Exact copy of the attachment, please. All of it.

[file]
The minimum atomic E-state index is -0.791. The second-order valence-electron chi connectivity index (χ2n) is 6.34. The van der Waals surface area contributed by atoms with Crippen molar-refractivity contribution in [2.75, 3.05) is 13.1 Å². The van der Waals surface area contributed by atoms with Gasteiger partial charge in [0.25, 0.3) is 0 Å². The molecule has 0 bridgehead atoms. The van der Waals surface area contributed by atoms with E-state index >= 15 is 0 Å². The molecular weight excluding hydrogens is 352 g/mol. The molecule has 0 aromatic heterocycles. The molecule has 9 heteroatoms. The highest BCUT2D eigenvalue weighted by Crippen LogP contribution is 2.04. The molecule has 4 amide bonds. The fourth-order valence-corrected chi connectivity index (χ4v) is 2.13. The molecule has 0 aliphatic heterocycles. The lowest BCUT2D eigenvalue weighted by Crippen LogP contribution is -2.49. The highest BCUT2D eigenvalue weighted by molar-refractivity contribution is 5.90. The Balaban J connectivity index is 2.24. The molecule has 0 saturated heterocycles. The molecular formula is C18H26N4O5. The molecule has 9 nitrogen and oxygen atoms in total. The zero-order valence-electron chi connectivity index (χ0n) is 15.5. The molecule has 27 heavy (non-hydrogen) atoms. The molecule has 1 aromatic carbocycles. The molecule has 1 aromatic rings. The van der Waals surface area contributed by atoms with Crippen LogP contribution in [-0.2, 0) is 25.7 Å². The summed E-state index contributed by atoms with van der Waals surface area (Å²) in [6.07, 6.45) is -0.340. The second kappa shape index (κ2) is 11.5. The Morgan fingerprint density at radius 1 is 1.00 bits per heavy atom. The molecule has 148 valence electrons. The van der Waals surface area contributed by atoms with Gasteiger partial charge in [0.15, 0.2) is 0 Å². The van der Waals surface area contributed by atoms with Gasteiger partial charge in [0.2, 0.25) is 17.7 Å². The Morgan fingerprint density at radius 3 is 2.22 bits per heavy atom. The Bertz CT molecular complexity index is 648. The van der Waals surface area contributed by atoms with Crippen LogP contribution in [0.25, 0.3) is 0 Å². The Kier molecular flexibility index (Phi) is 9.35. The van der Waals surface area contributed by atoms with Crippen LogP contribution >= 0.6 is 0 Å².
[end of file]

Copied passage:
The minimum atomic E-state index is -0.791. The second-order valence-electron chi connectivity index (χ2n) is 6.34. The van der Waals surface area contributed by atoms with Crippen molar-refractivity contribution in [2.75, 3.05) is 13.1 Å². The van der Waals surface area contributed by atoms with Gasteiger partial charge in [0.25, 0.3) is 0 Å². The molecule has 0 bridgehead atoms. The van der Waals surface area contributed by atoms with E-state index >= 15 is 0 Å². The molecular weight excluding hydrogens is 352 g/mol. The molecule has 0 aromatic heterocycles. The molecule has 9 heteroatoms. The highest BCUT2D eigenvalue weighted by Crippen LogP contribution is 2.04. The molecule has 4 amide bonds. The fourth-order valence-corrected chi connectivity index (χ4v) is 2.13. The molecule has 0 aliphatic heterocycles. The lowest BCUT2D eigenvalue weighted by Crippen LogP contribution is -2.49. The highest BCUT2D eigenvalue weighted by molar-refractivity contribution is 5.90. The Balaban J connectivity index is 2.24. The molecule has 0 saturated heterocycles. The molecular formula is C18H26N4O5. The molecule has 9 nitrogen and oxygen atoms in total. The zero-order valence-electron chi connectivity index (χ0n) is 15.5. The molecule has 27 heavy (non-hydrogen) atoms. The molecule has 1 aromatic carbocycles. The molecule has 1 aromatic rings. The van der Waals surface area contributed by atoms with Crippen LogP contribution in [-0.2, 0) is 25.7 Å². The summed E-state index contributed by atoms with van der Waals surface area (Å²) in [6.07, 6.45) is -0.340. The second kappa shape index (κ2) is 11.5. The Morgan fingerprint density at radius 1 is 1.00 bits per heavy atom. The molecule has 148 valence electrons. The van der Waals surface area contributed by atoms with Gasteiger partial charge in [0.15, 0.2) is 0 Å². The van der Waals surface area contributed by atoms with Gasteiger partial charge in [0.2, 0.25) is 17.7 Å². The Morgan fingerprint density at radius 3 is 2.22 bits per heavy atom. The Bertz CT molecular complexity index is 648. The van der Waals surface area contributed by atoms with Crippen LogP contribution in [0.25, 0.3) is 0 Å². The Kier molecular flexibility index (Phi) is 9.35. The van der Waals surface area contributed by atoms with Crippen LogP contribution >= 0.6 is 0 Å².